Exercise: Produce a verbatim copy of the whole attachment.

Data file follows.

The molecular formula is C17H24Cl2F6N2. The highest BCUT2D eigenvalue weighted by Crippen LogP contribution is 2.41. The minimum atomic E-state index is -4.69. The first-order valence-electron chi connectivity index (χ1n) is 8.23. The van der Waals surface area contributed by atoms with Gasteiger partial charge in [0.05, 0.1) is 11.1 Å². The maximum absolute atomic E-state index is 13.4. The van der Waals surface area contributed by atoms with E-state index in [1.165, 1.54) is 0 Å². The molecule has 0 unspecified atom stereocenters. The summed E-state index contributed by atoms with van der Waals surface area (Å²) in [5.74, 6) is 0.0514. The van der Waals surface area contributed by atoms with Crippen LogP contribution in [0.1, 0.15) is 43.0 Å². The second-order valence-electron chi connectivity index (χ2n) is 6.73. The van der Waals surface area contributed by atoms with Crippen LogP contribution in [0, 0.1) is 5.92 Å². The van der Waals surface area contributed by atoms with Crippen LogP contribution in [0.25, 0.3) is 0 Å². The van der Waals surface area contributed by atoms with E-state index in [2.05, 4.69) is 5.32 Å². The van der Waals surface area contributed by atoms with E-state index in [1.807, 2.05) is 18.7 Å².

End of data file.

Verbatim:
The molecular formula is C17H24Cl2F6N2. The highest BCUT2D eigenvalue weighted by Crippen LogP contribution is 2.41. The minimum atomic E-state index is -4.69. The first-order valence-electron chi connectivity index (χ1n) is 8.23. The van der Waals surface area contributed by atoms with Gasteiger partial charge in [0.05, 0.1) is 11.1 Å². The maximum absolute atomic E-state index is 13.4. The van der Waals surface area contributed by atoms with E-state index in [1.165, 1.54) is 0 Å². The molecule has 0 unspecified atom stereocenters. The summed E-state index contributed by atoms with van der Waals surface area (Å²) in [5.74, 6) is 0.0514. The van der Waals surface area contributed by atoms with Crippen LogP contribution in [0.1, 0.15) is 43.0 Å². The second-order valence-electron chi connectivity index (χ2n) is 6.73. The van der Waals surface area contributed by atoms with Crippen LogP contribution in [0, 0.1) is 5.92 Å². The van der Waals surface area contributed by atoms with Crippen LogP contribution in [0.25, 0.3) is 0 Å². The van der Waals surface area contributed by atoms with E-state index in [2.05, 4.69) is 5.32 Å². The van der Waals surface area contributed by atoms with E-state index in [1.807, 2.05) is 18.7 Å².